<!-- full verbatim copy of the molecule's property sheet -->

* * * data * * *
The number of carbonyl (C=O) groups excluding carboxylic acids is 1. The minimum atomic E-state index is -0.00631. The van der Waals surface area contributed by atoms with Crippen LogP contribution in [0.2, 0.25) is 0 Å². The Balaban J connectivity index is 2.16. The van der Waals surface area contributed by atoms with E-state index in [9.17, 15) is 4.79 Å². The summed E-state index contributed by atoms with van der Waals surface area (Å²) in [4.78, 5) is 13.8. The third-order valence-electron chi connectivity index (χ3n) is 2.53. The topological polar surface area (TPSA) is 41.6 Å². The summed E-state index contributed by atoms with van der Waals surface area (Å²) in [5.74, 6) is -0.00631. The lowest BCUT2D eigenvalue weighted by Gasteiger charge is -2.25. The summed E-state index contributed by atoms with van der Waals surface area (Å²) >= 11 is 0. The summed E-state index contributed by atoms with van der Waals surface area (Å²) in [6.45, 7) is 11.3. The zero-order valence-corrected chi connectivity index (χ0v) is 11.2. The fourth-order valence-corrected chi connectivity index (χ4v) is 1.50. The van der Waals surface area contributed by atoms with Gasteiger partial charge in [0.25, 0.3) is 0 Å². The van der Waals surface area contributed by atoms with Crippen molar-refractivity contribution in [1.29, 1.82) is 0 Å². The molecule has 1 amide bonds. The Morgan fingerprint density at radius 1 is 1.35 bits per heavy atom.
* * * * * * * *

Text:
The number of carbonyl (C=O) groups excluding carboxylic acids is 1. The minimum atomic E-state index is -0.00631. The van der Waals surface area contributed by atoms with Crippen LogP contribution in [0.2, 0.25) is 0 Å². The Balaban J connectivity index is 2.16. The van der Waals surface area contributed by atoms with E-state index in [9.17, 15) is 4.79 Å². The summed E-state index contributed by atoms with van der Waals surface area (Å²) in [4.78, 5) is 13.8. The third-order valence-electron chi connectivity index (χ3n) is 2.53. The topological polar surface area (TPSA) is 41.6 Å². The summed E-state index contributed by atoms with van der Waals surface area (Å²) in [5.74, 6) is -0.00631. The lowest BCUT2D eigenvalue weighted by Gasteiger charge is -2.25. The summed E-state index contributed by atoms with van der Waals surface area (Å²) >= 11 is 0. The summed E-state index contributed by atoms with van der Waals surface area (Å²) in [6.45, 7) is 11.3. The zero-order valence-corrected chi connectivity index (χ0v) is 11.2. The fourth-order valence-corrected chi connectivity index (χ4v) is 1.50. The van der Waals surface area contributed by atoms with Gasteiger partial charge in [0.25, 0.3) is 0 Å². The van der Waals surface area contributed by atoms with Crippen molar-refractivity contribution in [1.29, 1.82) is 0 Å². The molecule has 1 amide bonds. The Morgan fingerprint density at radius 1 is 1.35 bits per heavy atom.